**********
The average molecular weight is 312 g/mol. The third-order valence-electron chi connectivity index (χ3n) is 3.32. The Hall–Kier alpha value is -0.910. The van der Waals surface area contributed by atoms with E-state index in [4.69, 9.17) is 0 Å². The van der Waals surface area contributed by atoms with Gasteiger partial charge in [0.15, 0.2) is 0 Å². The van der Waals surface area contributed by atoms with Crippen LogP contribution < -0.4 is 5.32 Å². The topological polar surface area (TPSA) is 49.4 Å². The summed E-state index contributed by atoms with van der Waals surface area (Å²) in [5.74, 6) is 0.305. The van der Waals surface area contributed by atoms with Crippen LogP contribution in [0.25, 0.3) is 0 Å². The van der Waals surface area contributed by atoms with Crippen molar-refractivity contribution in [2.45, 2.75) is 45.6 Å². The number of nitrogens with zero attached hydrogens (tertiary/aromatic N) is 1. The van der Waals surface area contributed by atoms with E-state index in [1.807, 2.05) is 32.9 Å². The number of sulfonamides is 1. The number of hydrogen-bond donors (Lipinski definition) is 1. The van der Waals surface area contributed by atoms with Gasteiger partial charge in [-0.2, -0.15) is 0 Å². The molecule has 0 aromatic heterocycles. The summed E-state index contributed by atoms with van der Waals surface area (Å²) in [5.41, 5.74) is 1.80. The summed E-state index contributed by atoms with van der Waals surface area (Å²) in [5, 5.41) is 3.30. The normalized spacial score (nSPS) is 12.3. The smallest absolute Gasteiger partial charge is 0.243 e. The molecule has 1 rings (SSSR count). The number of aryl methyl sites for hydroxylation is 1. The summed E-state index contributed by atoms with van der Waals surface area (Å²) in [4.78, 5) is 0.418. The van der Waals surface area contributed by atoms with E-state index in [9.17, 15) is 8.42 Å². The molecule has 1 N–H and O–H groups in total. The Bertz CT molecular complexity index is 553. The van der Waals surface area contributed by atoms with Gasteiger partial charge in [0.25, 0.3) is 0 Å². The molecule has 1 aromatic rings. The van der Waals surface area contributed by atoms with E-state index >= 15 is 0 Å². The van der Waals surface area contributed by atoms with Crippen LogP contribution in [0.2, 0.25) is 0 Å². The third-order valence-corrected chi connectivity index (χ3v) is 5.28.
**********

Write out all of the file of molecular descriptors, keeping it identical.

The average molecular weight is 312 g/mol. The third-order valence-electron chi connectivity index (χ3n) is 3.32. The Hall–Kier alpha value is -0.910. The van der Waals surface area contributed by atoms with E-state index in [4.69, 9.17) is 0 Å². The van der Waals surface area contributed by atoms with Gasteiger partial charge in [0.15, 0.2) is 0 Å². The van der Waals surface area contributed by atoms with Crippen LogP contribution < -0.4 is 5.32 Å². The topological polar surface area (TPSA) is 49.4 Å². The summed E-state index contributed by atoms with van der Waals surface area (Å²) in [5.74, 6) is 0.305. The van der Waals surface area contributed by atoms with Crippen LogP contribution in [0.25, 0.3) is 0 Å². The van der Waals surface area contributed by atoms with Crippen molar-refractivity contribution in [2.45, 2.75) is 45.6 Å². The number of nitrogens with zero attached hydrogens (tertiary/aromatic N) is 1. The van der Waals surface area contributed by atoms with E-state index in [1.807, 2.05) is 32.9 Å². The number of sulfonamides is 1. The number of hydrogen-bond donors (Lipinski definition) is 1. The van der Waals surface area contributed by atoms with Gasteiger partial charge in [-0.2, -0.15) is 0 Å². The molecule has 0 aromatic heterocycles. The summed E-state index contributed by atoms with van der Waals surface area (Å²) in [5.41, 5.74) is 1.80. The summed E-state index contributed by atoms with van der Waals surface area (Å²) in [5, 5.41) is 3.30. The normalized spacial score (nSPS) is 12.3. The smallest absolute Gasteiger partial charge is 0.243 e. The molecule has 1 rings (SSSR count). The number of aryl methyl sites for hydroxylation is 1. The summed E-state index contributed by atoms with van der Waals surface area (Å²) in [4.78, 5) is 0.418. The van der Waals surface area contributed by atoms with E-state index in [9.17, 15) is 8.42 Å². The molecule has 1 N–H and O–H groups in total. The Bertz CT molecular complexity index is 553. The van der Waals surface area contributed by atoms with Gasteiger partial charge in [0.25, 0.3) is 0 Å². The molecule has 1 aromatic rings. The van der Waals surface area contributed by atoms with E-state index >= 15 is 0 Å². The van der Waals surface area contributed by atoms with Crippen LogP contribution in [0.2, 0.25) is 0 Å². The third-order valence-corrected chi connectivity index (χ3v) is 5.28.